In summary

Gov. Gavin Newsom proposes $11 billion in a California tax rebate to offset high gas prices, including $400 debit cards per vehicle. He must negotiate a final deal with the Legislature.

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Gov. Gavin Newsom wants to send California drivers as much as $800 each and encourage public transit systems to offer free rides, the latest proposal from state policymakers seeking to offset the soaring cost of gasoline and other goods for struggling residents.

Newsom first floated the idea of a gas rebate earlier this month during his annual State of the State address, but details of his approach were slow to emerge, giving legislators time to surface several plans of their own. The governor’s Republican opponents have become increasingly critical of the lack of progress during the weeks since his announcement.

Under Newsom’s proposal, unveiled today, California would send registered vehicle owners $400 debit cards, limited to two rebates per person. Those would likely arrive starting in July, after the state adopted a budget for the upcoming fiscal year. The governor’s office estimates the rebate would cost about $9 billion.

“That direct relief will address the issue that we all are struggling to address and that is the issue of gas prices,” Newsom said in a video posted to Twitter.

The average price for a gallon has reached $5.88 in California, according to AAA, the highest in the country.

Following extensive criticism in progressive circles that a rebate based on car ownership would send the wrong message about the state’s climate goals and leave out many poor Californians, the governor is now also proposing $750 million in grants for local bus and rail agencies to offer up to three months of free transit, benefiting about 3 million daily riders.

The plan would also pause part of the sales tax on diesel and pause the scheduled inflationary increase to the state gas tax this summer, backfilling more than $1 billion in revenue for transportation projects. Legislative leaders have been cold on the proposal to pause the gas tax increase since it was included in Newsom’s budget in January.

Any relief is subject to negotiation with the Legislature and will likely arrive months from now through the state budget. Lawmakers must pass a balanced spending plan by June 15 or lose their paychecks.

A group of Democratic Assemblymembers put forward a more far-reaching proposal last week to send every California taxpayer a $400 check, a plan that supporters estimate would also cost about $9 billion.

Days later, Senate President Pro Tem Toni Atkins, a San Diego Democrat, and Assembly Speaker Anthony Rendon, a Lakewood Democrat, endorsed an idea to give $200 payments to each California taxpayer and their dependents. Unlike the governor’s proposal, their approximately $7 billion plan would cap eligibility to households making less than $250,000 per year, a nod to concerns from some liberals that relief should be more targeted to the neediest Californians.

“I appreciate Governor Newsom’s work on developing another option to bring relief to Californians experiencing the rising cost of fuel and consumer goods,” Atkins said in a statement. “The Senate is focused on ensuring that state money is targeted to those who actually need relief.”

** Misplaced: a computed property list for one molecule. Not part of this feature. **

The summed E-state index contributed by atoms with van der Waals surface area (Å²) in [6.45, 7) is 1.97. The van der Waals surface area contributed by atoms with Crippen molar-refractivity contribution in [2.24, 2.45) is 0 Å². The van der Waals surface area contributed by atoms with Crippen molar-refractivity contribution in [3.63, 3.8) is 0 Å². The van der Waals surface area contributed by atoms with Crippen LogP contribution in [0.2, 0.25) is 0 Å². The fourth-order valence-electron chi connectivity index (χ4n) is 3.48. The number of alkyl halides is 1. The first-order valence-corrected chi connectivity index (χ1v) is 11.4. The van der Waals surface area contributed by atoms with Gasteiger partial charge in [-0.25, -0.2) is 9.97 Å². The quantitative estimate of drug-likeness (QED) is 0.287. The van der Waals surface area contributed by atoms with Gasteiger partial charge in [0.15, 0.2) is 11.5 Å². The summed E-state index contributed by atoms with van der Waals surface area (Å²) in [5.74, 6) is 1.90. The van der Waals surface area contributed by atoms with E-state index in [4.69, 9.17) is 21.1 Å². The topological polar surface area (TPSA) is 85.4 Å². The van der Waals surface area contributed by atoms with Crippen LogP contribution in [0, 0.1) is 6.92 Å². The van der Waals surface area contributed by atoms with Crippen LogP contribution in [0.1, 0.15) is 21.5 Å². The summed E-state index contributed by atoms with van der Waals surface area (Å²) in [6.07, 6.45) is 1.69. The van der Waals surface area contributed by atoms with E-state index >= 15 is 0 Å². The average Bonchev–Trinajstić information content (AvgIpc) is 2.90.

Learn more about legislators mentioned in this story

Toni Atkins

Toni Atkins

State Senate, District 39 (San Diego)

Toni Atkins

State Senate, District 39 (San Diego)

How she voted 2021-2022
Liberal Conservative
District 39 Demographics

Voter Registration

Dem 46%
GOP 23%
No party 24%
Campaign Contributions

Sen. Toni Atkins has taken at least $29,015 from the Health sector since she was elected to the legislature. That represents 9% of her total campaign contributions.

James Gallagher

James Gallagher

State Assembly, District 3 (Chico)

James Gallagher

State Assembly, District 3 (Chico)

How he voted 2021-2022
Liberal Conservative
District 3 Demographics

Voter Registration

Dem 31%
GOP 40%
No party 19%
Campaign Contributions

Asm. James Gallagher has taken at least $52,600 from the Agriculture sector since he was elected to the legislature. That represents 12% of his total campaign contributions.

Republicans, who unsuccessfully pushed last week for the Legislature to immediately suspend the state gas tax, have slammed Democrats for not acting more swiftly as gas prices continue to rise. Earlier this week they debuted a timer tracking “how long it’s been with no results since Governor Newsom promised relief in his State of the State address.”

“July? Seriously?” Assembly Republican Leader James Gallagher of Yuba City said in a statement. “Californians are struggling and Capitol Democrats are dragging their feet. How could it possibly take that long? Capitol Democrats are all talk and no action.”

Gallagher said Republican lawmakers would bring up their gas tax suspension bill for another vote this week.

Gas money: Is it better to send out checks or suspend a tax?

State lawmakers have several proposals for sending checks to people to help with the increased cost of gas. One-time checks would be especially helpful for people with lower incomes, economists and policy experts said. Republicans are pushing to temporarily suspend the state gas tax to reduce the price of gas.

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Alexei KoseffCapitol Reporter

Alexei covers Gov. Gavin Newsom, the Legislature and California government from Sacramento. He joined CalMatters in January 2022 after previously reporting on the Capitol for The Sacramento Bee and the...